When we pulled into the drive of the lake house, I saw that the sight-for-sore-eyes fort survived its first week in the face of deer, bunnies, raccoons and slugs – even though I ran out of time to protect it properly with red pepper, Irish Spring Soap or toilet paper tubes. We opened the doors of the van before my husband even hit the brakes. The little boys, even more excited than me, ran to get a closer look at the taller, spindly arms wrapped around the bamboo sticks, and junkyard trellis lumber.
Still, the smarty-pants 6 year old said, “Mom, you said I wouldn’t recognize this fort the next time I saw it… but I do.” Ok, well maybe the next three times and then you won’t even recognize it because the vines will have filled in we’ll no longer be looking at junkyard trellis.
Water was standing in spots on the black plastic, so I used a screwdriver to poke a few holes to let the water drain. Yet, as I examined the fort with fresh eyes… something bothered me. This fort was just too small. It wouldn’t do. This fort needed a major overhaul to increase its square footage. Obviously, my blisters had healed and I had long forgotten the pain of digging.
While my husband groaned silently, Uncle Bud, a kindred gardening soul, made this his problem. Uncle Bud and Aunt Joyce were up to visit their lake house next door. I voiced my concerns to him, and in just about 5 minutes, he had a plan. This strategy only required transplanting three Jack and the Beanstalk plants, rather than all of them. The biggest improvement was to ditch that tepee-like angle of the trellis. Standing them up straight, without moving their placement on the plastic contractor’s bags, would instantly give us more square footage in the interior of the fort; and make it tall enough for my 12-year-old, who is now taller than me, to stand up, along with all his brothers. Uncle Bud helped me cut the twine with his pocketknife as we tied the bamboo poles to the trellis.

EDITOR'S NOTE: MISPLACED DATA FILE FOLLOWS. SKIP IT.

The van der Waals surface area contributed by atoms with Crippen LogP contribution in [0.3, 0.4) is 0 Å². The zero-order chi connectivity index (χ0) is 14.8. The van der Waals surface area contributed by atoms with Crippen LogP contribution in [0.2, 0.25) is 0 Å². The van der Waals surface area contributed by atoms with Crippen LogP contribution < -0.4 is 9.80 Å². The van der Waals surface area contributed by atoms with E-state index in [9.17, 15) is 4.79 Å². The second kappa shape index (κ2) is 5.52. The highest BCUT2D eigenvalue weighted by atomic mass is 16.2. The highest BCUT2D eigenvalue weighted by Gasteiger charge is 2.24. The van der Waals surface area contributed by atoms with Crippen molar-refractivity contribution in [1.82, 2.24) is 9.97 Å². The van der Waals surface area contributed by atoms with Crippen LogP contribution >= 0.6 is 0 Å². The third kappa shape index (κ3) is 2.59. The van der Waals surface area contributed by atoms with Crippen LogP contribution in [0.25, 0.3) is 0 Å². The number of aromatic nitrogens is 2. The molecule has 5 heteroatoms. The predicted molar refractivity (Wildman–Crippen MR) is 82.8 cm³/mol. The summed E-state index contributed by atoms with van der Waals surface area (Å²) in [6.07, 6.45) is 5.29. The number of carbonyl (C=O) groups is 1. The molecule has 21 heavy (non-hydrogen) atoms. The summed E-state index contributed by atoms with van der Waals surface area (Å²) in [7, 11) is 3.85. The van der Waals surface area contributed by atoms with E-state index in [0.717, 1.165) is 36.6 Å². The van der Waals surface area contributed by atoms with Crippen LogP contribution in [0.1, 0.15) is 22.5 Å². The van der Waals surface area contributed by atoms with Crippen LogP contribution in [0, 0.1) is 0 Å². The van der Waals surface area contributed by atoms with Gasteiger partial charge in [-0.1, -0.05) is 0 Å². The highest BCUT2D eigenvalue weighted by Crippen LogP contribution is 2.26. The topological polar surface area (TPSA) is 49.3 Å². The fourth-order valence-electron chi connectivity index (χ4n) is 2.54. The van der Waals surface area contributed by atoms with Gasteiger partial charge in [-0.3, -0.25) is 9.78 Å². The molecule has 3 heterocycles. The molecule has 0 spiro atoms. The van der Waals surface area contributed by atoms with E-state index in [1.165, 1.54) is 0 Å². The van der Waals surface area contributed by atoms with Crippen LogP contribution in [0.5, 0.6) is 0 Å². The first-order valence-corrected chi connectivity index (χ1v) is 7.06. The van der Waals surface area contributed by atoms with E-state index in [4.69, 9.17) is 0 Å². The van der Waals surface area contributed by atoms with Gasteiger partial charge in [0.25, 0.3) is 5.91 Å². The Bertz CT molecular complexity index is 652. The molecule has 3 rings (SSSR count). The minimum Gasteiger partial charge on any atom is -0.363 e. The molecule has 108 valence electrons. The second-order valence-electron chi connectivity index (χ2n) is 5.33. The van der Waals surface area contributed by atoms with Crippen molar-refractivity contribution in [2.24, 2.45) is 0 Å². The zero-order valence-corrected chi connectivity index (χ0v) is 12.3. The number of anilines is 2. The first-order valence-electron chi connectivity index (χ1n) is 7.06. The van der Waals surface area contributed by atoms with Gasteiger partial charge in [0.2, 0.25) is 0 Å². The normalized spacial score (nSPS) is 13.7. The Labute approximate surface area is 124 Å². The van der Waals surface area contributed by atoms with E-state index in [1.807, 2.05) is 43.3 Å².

Alas, Uncle Bud and Aunt Joyce don’t read my blog, so they were gravely concerned about the Deer and the bunnies coming in and demolishing my fort. I offered all the solutions I had researched, and wouldn’t you know it — Uncle Bud had one I had never even heard of. Solar lights. “They kept the ‘coon out of my corn all summer last year.” Solar lights were readily available in our garage, and they now line the edges of the fort.
Without a drill, I couldn’t figure out how to get a hole through the soap so that I could tie the twine. As I worked all morning on the fort, I couldn’t help but notice that my 12-year old was hanging around quite a bit watching. Soon, he had the brilliant idea of the day, of simply poking a hole in the bottom of the bar with the bamboo stick, and leaving it there.
And of course, adding the box to keep the rain from washing it away too fast.
Still, what about the rabbits? I wasn’t quite sure, but I had this sneaking feeling that the Irish Spring soap that deterred the Deer just might attract rabbits. (I now that Irish Spring does deter rabbits too.) Without Wifi access, I couldn’t find out for sure. I tried calling my friends who had on-demand Internet access to do a google search, and no one seemed to be home. Honestly, I wondered what it would do to my prospects of maintaining a normal friendship if I did call on a Saturday afternoon, and asked you to google Irish Spring and bunnies. I had no luck finding Hot Pepper Wax on the shelf at Wal-Mart or Menards, and no time left to order a bottle. So, I suggested chicken wire to Uncle Bud. His face lit up at this, saying, “That would do the trick.”
About to head to Wal-Mart (a trip I always dread), when I stopped. I’ve come this far making this fort out of recycled junk, why stop now? There must be something I can use for chicken wire. Soon, I found it. Our screened porch takes a beating, and the screens are battered, holy and in desperate need of a good “spring repair”. My husband ripped off the hole-filled porch screen, and I started tearing that screen into sheets, while my son laid the screen around the outer edges of the fort, covering up the first layer of plants. We held it all down with rocks. This should help the slugs too.
I couldn’t resist calling my Dad just to tell him that the fort was now wearing tattered porch screening, boxes of soap sticking off the ends, and was accented by solar lights. Of course, I added, that I was thinking about adding a house trailer so that I can keep watch on the plants all night. Of course, that would depend on whether I could find a used one… for cheap.
My 12-year-old and I had so much fun figuring out how to outsmart every little critter we could think of. Satisfied with the fort’s new expansive size, it’s impermeable barriers; I’m happiest about this time — and the giggles this fort is leaving us. If plants can hear, as some say they do, I hope the beans are listening, laughing right along with us will they continue to soar to their 20 foot height.